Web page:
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Sunday's message: Next Level Christians

Luke 14:7-14 New Revised Standard Version (NRSV)

Humility and Hospitality

Take it down a notch, Linus...

When [Jesus] noticed how the guests [at the Pharisee's house] chose the places of honor, he told them a parable. “When you are invited by someone to a wedding banquet, do not sit down at the place of honor, in case someone more distinguished than you has been invited by your host; and the host who invited both of you may come and say to you, ‘Give this person your place,’ and then in disgrace you would start to take the lowest place. 10 But when you are invited, go and sit down at the lowest place, so that when your host comes, he may say to you, ‘Friend, move up higher’; then you will be honored in the presence of all who sit at the table with you. 11 For all who exalt themselves will be humbled, and those who humble themselves will be exalted.”

12 He said also to the one who had invited him, “When you give a luncheon or a dinner, do not invite your friends or your brothers or your relatives or rich neighbors, in case they may invite you in return, and you would be repaid. 13 But when you give a banquet, invite the poor, the crippled, the lame, and the blind. 14 And you will be blessed, because they cannot repay you, for you will be repaid at the resurrection of the righteous.”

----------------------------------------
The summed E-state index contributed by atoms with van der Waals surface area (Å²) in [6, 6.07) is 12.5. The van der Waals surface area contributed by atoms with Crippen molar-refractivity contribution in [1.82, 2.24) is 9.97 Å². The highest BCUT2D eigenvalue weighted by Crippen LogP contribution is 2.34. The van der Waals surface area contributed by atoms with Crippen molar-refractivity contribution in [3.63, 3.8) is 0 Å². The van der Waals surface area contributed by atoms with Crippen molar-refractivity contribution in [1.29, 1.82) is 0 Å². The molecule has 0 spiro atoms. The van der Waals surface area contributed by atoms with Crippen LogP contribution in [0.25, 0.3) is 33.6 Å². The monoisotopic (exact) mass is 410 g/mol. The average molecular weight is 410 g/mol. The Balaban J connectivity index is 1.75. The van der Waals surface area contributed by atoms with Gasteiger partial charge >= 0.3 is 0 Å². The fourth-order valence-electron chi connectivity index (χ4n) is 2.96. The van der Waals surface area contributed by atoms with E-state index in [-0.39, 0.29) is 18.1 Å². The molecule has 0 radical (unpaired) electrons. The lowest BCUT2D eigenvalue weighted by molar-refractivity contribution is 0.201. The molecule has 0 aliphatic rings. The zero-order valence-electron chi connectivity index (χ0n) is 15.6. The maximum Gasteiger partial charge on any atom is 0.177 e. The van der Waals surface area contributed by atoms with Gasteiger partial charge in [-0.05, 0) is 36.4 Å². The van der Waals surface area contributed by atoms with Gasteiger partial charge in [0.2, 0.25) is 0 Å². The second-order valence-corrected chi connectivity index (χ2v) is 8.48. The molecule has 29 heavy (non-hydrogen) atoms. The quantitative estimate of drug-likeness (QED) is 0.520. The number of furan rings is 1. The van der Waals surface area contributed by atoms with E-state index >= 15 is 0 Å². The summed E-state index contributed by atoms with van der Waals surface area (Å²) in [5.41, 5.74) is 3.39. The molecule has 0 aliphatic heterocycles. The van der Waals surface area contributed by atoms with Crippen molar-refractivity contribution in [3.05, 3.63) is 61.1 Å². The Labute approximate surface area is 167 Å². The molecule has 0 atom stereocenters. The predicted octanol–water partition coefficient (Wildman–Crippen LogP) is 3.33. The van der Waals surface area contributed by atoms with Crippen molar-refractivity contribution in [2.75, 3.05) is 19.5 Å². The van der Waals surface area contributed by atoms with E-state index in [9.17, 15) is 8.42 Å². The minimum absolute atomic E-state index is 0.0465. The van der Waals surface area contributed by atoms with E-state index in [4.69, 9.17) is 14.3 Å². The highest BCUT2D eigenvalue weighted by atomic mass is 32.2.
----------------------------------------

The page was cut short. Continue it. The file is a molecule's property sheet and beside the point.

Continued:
I have to admit the first time I came across this Biblical quote, it was in a Peanuts comic strip. Linus is asked by his teacher Miss Othmar why he's sitting in the back of the classroom. Linus answers by quoting this scripture. Miss Othmar is not impressed, and has him move to the front. The irony is that the Scripture is fulfilled and Linus does get to "move up higher."

But a lot of times, it just doesn't work. People who are quiet and humble get overlooked, people who don't promote themselves don't get promoted, and taking the lowest place often guarantees that you'll stay there. But is that always a bad thing?

Sunday at Atonement, we'll be talking about what it means to take your faith to the next level. Instead of "Movin' on up" like the Jeffersons, it often means we lay low and take our place among the humble, seeking contentment where we are.

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